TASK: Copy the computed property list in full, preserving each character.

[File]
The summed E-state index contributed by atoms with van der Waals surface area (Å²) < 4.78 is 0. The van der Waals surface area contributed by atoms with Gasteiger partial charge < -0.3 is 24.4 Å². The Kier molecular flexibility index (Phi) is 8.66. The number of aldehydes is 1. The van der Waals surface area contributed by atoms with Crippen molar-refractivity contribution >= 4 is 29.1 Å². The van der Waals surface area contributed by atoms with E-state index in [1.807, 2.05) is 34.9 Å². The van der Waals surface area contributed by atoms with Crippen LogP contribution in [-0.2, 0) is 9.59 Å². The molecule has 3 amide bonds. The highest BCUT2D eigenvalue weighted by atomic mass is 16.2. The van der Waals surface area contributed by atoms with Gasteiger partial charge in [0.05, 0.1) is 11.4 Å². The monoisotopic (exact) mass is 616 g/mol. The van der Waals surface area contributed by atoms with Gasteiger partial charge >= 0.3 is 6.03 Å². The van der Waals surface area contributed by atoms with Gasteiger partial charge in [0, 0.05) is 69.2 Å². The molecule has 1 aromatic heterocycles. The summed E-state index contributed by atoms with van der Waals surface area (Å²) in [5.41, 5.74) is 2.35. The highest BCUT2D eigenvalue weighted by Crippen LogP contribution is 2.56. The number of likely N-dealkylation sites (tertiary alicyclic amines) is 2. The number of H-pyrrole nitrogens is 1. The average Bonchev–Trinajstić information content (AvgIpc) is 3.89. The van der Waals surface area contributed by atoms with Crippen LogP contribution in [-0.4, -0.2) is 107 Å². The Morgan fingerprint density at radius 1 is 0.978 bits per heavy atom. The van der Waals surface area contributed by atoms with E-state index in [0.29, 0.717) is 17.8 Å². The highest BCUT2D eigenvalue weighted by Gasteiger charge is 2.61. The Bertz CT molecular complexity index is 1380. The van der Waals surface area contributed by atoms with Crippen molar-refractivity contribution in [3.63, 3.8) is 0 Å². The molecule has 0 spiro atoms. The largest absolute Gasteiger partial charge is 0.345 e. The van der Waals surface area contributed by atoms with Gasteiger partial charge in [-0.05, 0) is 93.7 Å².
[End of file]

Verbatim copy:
The summed E-state index contributed by atoms with van der Waals surface area (Å²) < 4.78 is 0. The van der Waals surface area contributed by atoms with Gasteiger partial charge < -0.3 is 24.4 Å². The Kier molecular flexibility index (Phi) is 8.66. The number of aldehydes is 1. The van der Waals surface area contributed by atoms with Crippen molar-refractivity contribution >= 4 is 29.1 Å². The van der Waals surface area contributed by atoms with E-state index in [1.807, 2.05) is 34.9 Å². The van der Waals surface area contributed by atoms with Crippen LogP contribution in [-0.2, 0) is 9.59 Å². The molecule has 3 amide bonds. The highest BCUT2D eigenvalue weighted by atomic mass is 16.2. The van der Waals surface area contributed by atoms with Gasteiger partial charge in [0.05, 0.1) is 11.4 Å². The monoisotopic (exact) mass is 616 g/mol. The van der Waals surface area contributed by atoms with Gasteiger partial charge >= 0.3 is 6.03 Å². The van der Waals surface area contributed by atoms with Gasteiger partial charge in [0, 0.05) is 69.2 Å². The molecule has 1 aromatic heterocycles. The summed E-state index contributed by atoms with van der Waals surface area (Å²) in [5.41, 5.74) is 2.35. The highest BCUT2D eigenvalue weighted by Crippen LogP contribution is 2.56. The number of likely N-dealkylation sites (tertiary alicyclic amines) is 2. The number of H-pyrrole nitrogens is 1. The average Bonchev–Trinajstić information content (AvgIpc) is 3.89. The van der Waals surface area contributed by atoms with Crippen LogP contribution in [-0.4, -0.2) is 107 Å². The Morgan fingerprint density at radius 1 is 0.978 bits per heavy atom. The van der Waals surface area contributed by atoms with E-state index in [0.29, 0.717) is 17.8 Å². The highest BCUT2D eigenvalue weighted by Gasteiger charge is 2.61. The Bertz CT molecular complexity index is 1380. The van der Waals surface area contributed by atoms with Crippen molar-refractivity contribution in [3.63, 3.8) is 0 Å². The molecule has 0 spiro atoms. The largest absolute Gasteiger partial charge is 0.345 e. The van der Waals surface area contributed by atoms with Gasteiger partial charge in [-0.05, 0) is 93.7 Å².